Get Your Franchise Audits and FDDs Done Early for Renewal Season
Every year, franchisors are required to update their Franchise Disclosure Documents (FDDs). For most franchisors, the deadline for annual updates falls on April 30 — 120 days after their fiscal year-end. While this deadline is imposed under the Federal Trade Commission’s (FTC) Revised Franchise Rule, for many franchisors the federal deadline also coincides with their renewal deadlines in the various states that require franchise registration or exemption filings. As a result, many in the franchise industry refer to this time of year as “renewal season” for franchisors.
Renewal season means different things for different people. Here are a few important tips to keep in mind:
For Active Franchisors
For active franchisors, renewal season means keeping on top of deadlines, interacting with your franchise lawyer, and pushing to get that all-important audit done in time to avoid falling into a “dark period” when you aren’t legally allowed to sell new franchises.
The FDD includes certain disclosures – such as ad fund expenditures and listings of existing outlets – that need to be revised on an annual basis. Beyond that, items such as the estimated initial investment costs, computer system requirements, and litigation history may need to be updated as well (and this is by no means an exclusive list). Franchisors should use renewal season as an excuse to spend some time with their FDDs to make sure they don’t include any outdated information.
Certain states mandate that renewal filings be made at the same time the federal updates come due. Even in the states that don’t, it may make sense to try to get all of your filings on the same schedule to reduce the administrative burdens of compliance. Missing a renewal deadline and offering an unregistered franchise opportunity can have significant negative consequences—including a requirement to offer to rescind the franchise agreement.
For Aspiring Franchisors
For new franchisors, renewal season is worth keeping in mind from the practical perspective that it will likely take much longer to obtain initial registration if you submit your applications at the same time that thousands of franchisors nationwide are applying for renewal. The state agencies that administer franchise registrations were not immune to the economic downturn, and several simply don’t have the staff needed to promptly address applications as they come in the door.
So, for companies in the process of developing a franchise system, consider planning to file either very early in the year or else after the summer solstice to avoid delays in registration.
For Prospective Franchisees
Renewal season can also have relevance for individuals looking to purchase a new franchise opportunity— particularly in states requiring franchise registration. If a franchisor, for one reason or another, isn’t able to meet its annual renewal deadlines, it won’t legally be able to offer you a franchise. This can mean one of two things: (a) the franchisor actually won’t offer you a franchise, or (b) you may be offered an unregistered franchise opportunity. The former obviously has important practical ramifications; the latter can have significant legal implications as well.
Jeff Fabian is a franchise and trademark lawyer who represents both franchisors and franchisees. He can be reached at 866.545.7859, or online at www.fabianlegal.com. You can also follow Jeff on Twitter @jsfabian.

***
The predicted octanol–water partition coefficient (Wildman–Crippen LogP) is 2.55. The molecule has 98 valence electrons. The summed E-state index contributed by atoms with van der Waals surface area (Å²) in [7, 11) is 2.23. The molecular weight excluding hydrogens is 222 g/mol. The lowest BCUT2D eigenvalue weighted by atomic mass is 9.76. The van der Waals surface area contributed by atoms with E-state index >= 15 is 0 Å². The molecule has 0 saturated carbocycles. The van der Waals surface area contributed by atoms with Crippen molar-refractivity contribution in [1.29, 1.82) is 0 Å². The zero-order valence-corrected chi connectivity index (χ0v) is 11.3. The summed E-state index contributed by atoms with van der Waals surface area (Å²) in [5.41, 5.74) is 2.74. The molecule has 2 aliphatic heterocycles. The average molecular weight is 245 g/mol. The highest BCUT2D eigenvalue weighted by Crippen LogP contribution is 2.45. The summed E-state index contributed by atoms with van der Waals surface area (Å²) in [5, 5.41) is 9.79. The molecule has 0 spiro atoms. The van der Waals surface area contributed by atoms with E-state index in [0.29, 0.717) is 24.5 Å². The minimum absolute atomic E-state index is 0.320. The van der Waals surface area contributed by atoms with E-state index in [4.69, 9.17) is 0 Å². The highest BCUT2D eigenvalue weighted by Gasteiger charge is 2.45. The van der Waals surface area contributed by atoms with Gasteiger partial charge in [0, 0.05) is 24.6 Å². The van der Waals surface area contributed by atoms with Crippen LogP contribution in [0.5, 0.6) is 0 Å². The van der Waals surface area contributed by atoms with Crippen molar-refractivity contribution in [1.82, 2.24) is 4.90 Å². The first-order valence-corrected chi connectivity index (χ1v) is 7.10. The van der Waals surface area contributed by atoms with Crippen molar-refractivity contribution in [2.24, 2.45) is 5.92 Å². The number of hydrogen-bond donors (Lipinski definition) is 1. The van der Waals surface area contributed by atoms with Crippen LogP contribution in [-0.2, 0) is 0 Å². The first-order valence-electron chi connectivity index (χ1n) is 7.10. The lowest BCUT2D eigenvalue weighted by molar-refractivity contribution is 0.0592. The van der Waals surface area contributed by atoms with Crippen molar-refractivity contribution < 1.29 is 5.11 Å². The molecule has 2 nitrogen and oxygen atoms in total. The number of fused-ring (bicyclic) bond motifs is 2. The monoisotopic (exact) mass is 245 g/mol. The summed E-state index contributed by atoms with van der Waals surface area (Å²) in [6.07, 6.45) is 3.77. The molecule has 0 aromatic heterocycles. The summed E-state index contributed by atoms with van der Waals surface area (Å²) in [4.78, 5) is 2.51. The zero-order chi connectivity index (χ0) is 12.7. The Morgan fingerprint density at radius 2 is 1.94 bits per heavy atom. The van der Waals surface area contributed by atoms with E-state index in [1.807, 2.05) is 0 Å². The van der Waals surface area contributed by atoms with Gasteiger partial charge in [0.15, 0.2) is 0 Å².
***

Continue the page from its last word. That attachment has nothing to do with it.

This article is provided for informational purposes only, and does not constitute legal advice.
Advice for Women Business Owners: How to Achieve Success and Sanity
Just imagine yourself as a successful female entrepreneur, running the type of business that keeps you fulfilled in life, while you have the freedom to live your dreams. What does this look like to you? Do you spend your days traveling the world with the love of your life? Do you work remotely from home so you can spend more time with your children while they are still young? Are you setting an example for young women who aspire to reach your level of success someday?
Personality Test: Are You Fit to Work From Home?
Have you had daydreams of working from home? Of course you have! Whohasn'timagined lazily rolling out of bed, pulling on their slippers, brewing a cup of coffee, and casually strolling into the next room to start “working from home"? It may sound like a fantasy, but working from home (running a home-based franchise or other home-based business) isn’t as easy as it's often made out to be.
Strategic and Structural Alternatives to Franchising
These are difficult decisions. The solutions are not clear cut from a business or from a legal perspective. It is critical that a company in this position work with qualified counsel to identify an alternative that will have a reasonable basis for an exemption and still make sense from a strategic perspective. The balance of this chapter will look at the many alternatives currently being tested by many U.S. and oversees companies. As you can see, the lines of demarcation are not always clear. The differences between many of these alternatives may in fact be in name only. Some of these concepts are truly innovative and have not been truly tested by the courts or the regulators. In these borderline cases, a regulatory “no-action” letter procedure is strongly recommended. Other concepts are not very innovative at all and merely borrow from long-recognized and analogous legal relationships such as chapter affiliation agreements in the non-profit arena or network affiliation agreements in radio and television broadcasting.